Winning with winter wheatDate posted: January 4, 2005
Knowledge and genetic advances are helping the crop deliver on its long-heralded potential, says the Executive Manager of Winter Cereals Canada.
Winter wheat acreage is at record levels across the Prairies and producers are enjoying unprecedented success. Bob Linnell, Executive Manager of Winter Cereals Canada comments on the crop’s acreage rise and expanding potential.
As told to Meristem Land and Science.
On booming winter wheat acreage. Winter wheat has really been a good success story the past several years and we’re seeing more interest than ever in producing the crop. Today’s winter wheat growing area is the majority of Manitoba, eastern and northeastern Saskatchewan and southern Alberta, with scattered growth areas in south-central and southwestern Saskatchewan.
On the Fusarium and midge escape factor. Avoiding the major pest and disease concerns is a main reason for the rise in adoption - it’s what has gotten winter wheat inside the door for many new producers. But as those producers have success, the other benefits are becoming clear as well, and that’s good news for the future of the crop.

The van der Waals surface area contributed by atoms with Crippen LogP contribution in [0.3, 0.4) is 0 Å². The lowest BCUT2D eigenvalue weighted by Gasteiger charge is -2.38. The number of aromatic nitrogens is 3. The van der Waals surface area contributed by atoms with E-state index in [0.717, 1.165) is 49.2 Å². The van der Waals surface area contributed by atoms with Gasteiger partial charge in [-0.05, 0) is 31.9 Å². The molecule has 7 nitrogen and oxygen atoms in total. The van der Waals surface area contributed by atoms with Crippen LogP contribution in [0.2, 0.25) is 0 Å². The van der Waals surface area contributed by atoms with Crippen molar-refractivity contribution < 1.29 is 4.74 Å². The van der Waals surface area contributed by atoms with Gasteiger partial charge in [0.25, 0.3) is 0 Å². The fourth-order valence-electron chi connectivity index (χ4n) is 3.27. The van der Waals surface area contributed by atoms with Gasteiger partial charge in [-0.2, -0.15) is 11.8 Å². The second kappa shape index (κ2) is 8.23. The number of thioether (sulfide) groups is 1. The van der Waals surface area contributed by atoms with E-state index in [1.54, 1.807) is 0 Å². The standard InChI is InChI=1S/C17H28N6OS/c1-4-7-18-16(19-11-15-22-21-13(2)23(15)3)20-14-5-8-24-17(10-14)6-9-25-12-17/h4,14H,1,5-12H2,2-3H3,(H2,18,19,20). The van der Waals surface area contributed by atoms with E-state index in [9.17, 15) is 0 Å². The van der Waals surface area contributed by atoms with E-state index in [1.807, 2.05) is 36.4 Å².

On new variety gains. My first experience growing winter wheat was Norstar, which had had no stem or leaf rust resistance and a lodging problem because of weak straw. When the varieties CDC Kestrel and CDC Claire came out, we saw a lot better package and a 20 to 25 percent yield advantage. Now, with the newer series of varieties such as CDC Falcon, CDC Harrier, and CDC Raptor, we’re seeing another 25 to 30 percent yield advantage above CDC Kestrel and CDC Claire.
On yield potential. Under good conditions for both crops, winter wheat can out yield spring wheat by an average of 30 to 40 percent.
On flexibility benefits. The production flexibility offered by winter wheat is something we hear a lot of talk about. Farm size has been increasing, and farmers like to spread out their workload. Planting winter wheat gets rid of some of the workload and potential problems of spring seeding.
On the Canadian Wheat Board’s special program for red winter wheat. This program is mainly designed to help encourage and market the production of varieties with the best milling quality traits. The acres of winter wheat are growing consistently, and this can only help that trend.
View related article in Western Grains Research Magazine
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